Have you entered to win a book by my featured author of the month yet!? Ends on Sunday!!
Back to work today after a long week and weekend! We brought Sebastian home from K-State Saturday and arranged the living room to make it a short trip from Sebastian’s kennel to the front door. Sunday Seth and my dad built a little ramp off the front stairs for Sebastian to walk on when we go out!
The picture is of him snoozin’ in his new soft kennel!
Update: Thank you all for the prayers and thoughts, they have helped Sebastian out so much! We will be bringing him home tomorrow, but we will still need your prayers as we will probably have about 8 weeks of rehabilitation for him. We will know more tomorrow once we talk with the professors! Thank you again, we really appreciate your thoughts and prayers!!!!!!
Rating: ♥ ♥ ♥
The Bell Jar has always been on my list of books to read, as it’s infamous for being the semi-autobiographical account of author Sylvia Plath. Although Plath is most noted for her poetry she did complete one novel, The Bell Jar. This is a semiautobiographical fiction novel, as many of the events were based off of Plath’s own life. The main character Esther Greenwood, is a guest editor for a fashion magazine before her last year of college. She falls into depression, as she cannot identify with any of the female stereotypes presented to her thus far in her life.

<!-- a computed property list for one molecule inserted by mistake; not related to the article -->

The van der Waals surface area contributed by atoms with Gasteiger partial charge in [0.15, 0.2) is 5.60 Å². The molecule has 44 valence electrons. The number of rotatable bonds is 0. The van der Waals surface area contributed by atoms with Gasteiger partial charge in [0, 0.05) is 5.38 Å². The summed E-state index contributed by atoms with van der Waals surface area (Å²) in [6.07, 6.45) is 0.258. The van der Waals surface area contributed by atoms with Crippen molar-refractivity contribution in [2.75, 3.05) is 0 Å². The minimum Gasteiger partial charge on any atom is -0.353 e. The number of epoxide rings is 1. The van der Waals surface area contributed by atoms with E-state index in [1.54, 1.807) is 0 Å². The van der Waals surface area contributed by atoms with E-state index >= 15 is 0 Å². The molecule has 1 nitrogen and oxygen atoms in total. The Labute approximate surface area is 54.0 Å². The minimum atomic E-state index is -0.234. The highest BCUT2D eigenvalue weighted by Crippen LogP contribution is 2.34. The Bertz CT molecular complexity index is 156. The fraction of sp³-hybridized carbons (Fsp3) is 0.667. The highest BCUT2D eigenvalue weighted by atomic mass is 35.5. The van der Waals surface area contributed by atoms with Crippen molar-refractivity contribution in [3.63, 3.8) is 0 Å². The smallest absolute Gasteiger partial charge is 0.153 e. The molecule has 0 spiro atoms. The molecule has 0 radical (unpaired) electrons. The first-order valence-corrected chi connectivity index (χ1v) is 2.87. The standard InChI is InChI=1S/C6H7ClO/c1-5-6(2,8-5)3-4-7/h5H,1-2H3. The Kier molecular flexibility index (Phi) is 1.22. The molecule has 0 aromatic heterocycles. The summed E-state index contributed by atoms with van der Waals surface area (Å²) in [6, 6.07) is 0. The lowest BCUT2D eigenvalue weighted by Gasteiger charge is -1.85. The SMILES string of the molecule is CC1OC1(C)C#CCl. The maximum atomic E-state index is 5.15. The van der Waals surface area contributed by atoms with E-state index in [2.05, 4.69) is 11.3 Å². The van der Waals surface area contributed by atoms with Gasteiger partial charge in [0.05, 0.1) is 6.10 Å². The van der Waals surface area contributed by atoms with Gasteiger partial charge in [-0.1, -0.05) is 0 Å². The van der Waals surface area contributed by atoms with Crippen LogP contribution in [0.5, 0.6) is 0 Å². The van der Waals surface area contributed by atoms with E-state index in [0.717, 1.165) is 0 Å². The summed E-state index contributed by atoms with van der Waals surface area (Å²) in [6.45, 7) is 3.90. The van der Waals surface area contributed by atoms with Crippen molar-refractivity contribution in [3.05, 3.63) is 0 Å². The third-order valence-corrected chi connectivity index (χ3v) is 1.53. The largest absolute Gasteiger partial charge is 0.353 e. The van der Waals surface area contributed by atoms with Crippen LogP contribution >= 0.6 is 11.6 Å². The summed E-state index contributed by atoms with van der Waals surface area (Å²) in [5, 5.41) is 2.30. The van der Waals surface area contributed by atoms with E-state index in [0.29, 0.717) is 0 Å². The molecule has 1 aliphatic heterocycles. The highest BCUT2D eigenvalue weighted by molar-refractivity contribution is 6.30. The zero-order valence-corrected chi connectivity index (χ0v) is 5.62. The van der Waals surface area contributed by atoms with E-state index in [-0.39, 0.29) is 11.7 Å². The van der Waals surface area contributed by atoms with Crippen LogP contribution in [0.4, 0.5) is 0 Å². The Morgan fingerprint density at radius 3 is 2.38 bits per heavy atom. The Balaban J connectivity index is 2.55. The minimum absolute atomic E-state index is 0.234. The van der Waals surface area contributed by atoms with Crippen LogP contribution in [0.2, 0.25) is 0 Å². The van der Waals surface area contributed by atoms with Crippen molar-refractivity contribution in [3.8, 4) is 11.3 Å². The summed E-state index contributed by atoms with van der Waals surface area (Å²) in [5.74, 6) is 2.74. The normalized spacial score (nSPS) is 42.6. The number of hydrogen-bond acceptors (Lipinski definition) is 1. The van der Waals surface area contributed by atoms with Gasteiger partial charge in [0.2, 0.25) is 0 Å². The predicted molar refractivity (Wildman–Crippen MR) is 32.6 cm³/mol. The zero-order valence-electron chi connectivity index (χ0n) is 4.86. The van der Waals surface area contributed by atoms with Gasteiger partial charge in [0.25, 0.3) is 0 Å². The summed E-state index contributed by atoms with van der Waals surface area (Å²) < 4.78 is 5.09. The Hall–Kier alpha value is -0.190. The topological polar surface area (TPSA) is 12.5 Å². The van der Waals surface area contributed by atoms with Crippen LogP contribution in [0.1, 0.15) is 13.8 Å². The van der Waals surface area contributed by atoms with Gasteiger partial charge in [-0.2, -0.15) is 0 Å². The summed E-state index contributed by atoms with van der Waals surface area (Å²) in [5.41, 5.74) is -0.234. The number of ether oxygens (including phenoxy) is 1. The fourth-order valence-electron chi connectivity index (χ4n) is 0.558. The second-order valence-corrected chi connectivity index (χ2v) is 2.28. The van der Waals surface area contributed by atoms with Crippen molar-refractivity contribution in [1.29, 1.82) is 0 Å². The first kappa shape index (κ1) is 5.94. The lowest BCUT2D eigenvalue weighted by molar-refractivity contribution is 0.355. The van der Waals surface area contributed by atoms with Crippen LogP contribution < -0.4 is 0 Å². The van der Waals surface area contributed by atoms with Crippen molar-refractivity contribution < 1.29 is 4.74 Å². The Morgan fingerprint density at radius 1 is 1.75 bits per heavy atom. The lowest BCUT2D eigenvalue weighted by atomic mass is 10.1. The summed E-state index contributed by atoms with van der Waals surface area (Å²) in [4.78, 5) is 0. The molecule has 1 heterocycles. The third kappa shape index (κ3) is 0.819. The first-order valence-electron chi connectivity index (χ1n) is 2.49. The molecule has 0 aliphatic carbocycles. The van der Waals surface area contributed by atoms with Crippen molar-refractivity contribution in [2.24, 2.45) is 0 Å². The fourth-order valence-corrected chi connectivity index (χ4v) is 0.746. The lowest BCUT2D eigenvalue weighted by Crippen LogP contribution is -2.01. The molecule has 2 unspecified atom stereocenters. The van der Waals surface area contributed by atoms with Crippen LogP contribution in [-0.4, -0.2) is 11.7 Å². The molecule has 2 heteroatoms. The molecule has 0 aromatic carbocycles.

Most of those who have not read Sylvia Plath’s work probably know her as the death obsessed poet who stuck her head in the oven. In truth, she was the death obsessed poet, who wrote an incredibly feminism-enthused novel as well as several books of beautiful, deep and dark poetry. She also ended her own life by inhaling gaseous fumes in her kitchen. In short, although her mental state was anything but beautiful, the products of it, are some of the most beautiful and emotionally evoking pieces of literature ever written. When discussing Plath’s poetry, Joyce Carol Oates said, “Sylvia Plath has made beautiful poetry out of the paranoia sometimes expressed by a certain kind of emotionally disturbed person, who imagines that any relationship with anyone will overwhelm him, engulf and destroy his soul.” This is a wonderful way to put into words, exactly the essence that is captured by Plath’s work. I found “The Bell Jar” to be an utterly depressing story of this woman’s life. I don’t think I will ever read this book again. As small as the book was, it was packed with so much emotional turmoil that it almost made me sick. A few others that have commented on my facebook page say they have read this book several times in their lifetime and will continue to re-read it.